Team JR
Medford, NJ
Joined Jan 2004
317 Posts
While most pilots buying an advanced F3P kit like the Spies have developed their own building techniques and preferences, I wanted to post some details on the build of my Spies to help out guys not as familiar with advanced foamy building. I will note any modifications / additions. I’ll go over each basic step, with several pictures for each (some pics will be from other foamies I’ve built). I’ve done some pretty extensive lightening on some equipment (which definitely voids warranties) which is common for F3P, but not the focus for my posts.

Starting from the very beginning…opening the box. Parts are well packaged to avoid shipping damage, but can be damaged if care is not taken when removing them. I cut the tape to remove the bagged parts, and then cut the bags open to release the parts.

Trim any excess mylar edges with fresh Xacto, scalpel or single edge razor blade. I trimmed the airbrake tab mounts off the elevator, as the mylar version Spies does not use brakes on the elevator. I also shortened the tabs for the aileron mounted airbrakes to save a bit of weight.

For all gluing, I use foam-safe thin or medium CA. Soak up any excess glue using paper towel. Use kicker sparingly to avoid “flashing” the CA and generating heat that could damage the foam. Excessive kicker can also dissolve the adhesive between the foam and mylar.

To save extra weight (about 5 grams), I replaced the 0.7mm CF rod with 0.7mm CF tubes, the 0.3x3mm CF flat with 0.13x3mm CF flat. I also did some “micro milling” of the foam parts, including the aileron brakes (mill before removing from the parts sheet).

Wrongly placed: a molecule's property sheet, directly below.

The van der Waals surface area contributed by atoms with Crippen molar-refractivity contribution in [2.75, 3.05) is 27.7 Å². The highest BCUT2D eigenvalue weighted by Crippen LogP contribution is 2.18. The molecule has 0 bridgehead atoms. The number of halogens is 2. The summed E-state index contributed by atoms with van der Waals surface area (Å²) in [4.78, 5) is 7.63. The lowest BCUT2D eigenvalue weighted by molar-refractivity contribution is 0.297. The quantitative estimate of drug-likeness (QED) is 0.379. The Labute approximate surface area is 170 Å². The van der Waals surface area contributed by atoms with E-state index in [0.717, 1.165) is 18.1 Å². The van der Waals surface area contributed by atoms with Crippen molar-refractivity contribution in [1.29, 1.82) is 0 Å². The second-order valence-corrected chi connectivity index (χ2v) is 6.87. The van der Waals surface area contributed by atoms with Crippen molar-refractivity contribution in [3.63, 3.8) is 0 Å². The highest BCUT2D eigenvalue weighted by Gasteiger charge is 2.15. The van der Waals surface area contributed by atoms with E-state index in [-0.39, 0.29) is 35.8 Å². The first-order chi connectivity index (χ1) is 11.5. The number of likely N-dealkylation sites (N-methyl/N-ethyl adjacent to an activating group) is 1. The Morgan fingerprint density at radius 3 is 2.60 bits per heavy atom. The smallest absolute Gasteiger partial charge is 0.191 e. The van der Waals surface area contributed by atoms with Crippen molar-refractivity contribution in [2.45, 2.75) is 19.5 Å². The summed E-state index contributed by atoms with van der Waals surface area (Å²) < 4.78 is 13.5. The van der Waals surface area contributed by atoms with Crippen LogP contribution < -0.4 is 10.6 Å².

Regards,

Dave
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Old Feb 20, 2013, 11:38 PM
Team JR
Medford, NJ
Joined Jan 2004
317 Posts
Adding CF flat reinforcements –
0.13 is thin enough that it can be glued into a slot cut with a sharp Xacto. For 0.3, the same slot can be widened a bit using a thin saw blade, or a flat blade screwdriver tip. With foam parts flat on the workbench, held by light weights, with wax paper between the foam parts and workbench, CF flat reinforcements are glued in place. I reinforce the following areas - Elevator “V”, wing leading edge, wing trailing edge near pinned hinge, fin reinforcement near rudder servo, control horn attachments, nose crutch, and where landing gear legs pass through the fuselage bottom.

Regards,

Dave
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Old Feb 20, 2013, 11:42 PM
Team JR
Medford, NJ
Joined Jan 2004
317 Posts
Hinging – cut the tabs between wing/ailerons and stab/elevator apart, being careful to not cut through the mylar. Cut 45 degree bevels on the leading edges of the elevator and ailerons. The Donatas Design hinge bevel tool or similar jig makes cutting accurate hinge bevels much easier.
Donatas Design Bevealing Tool (3 min 16 sec)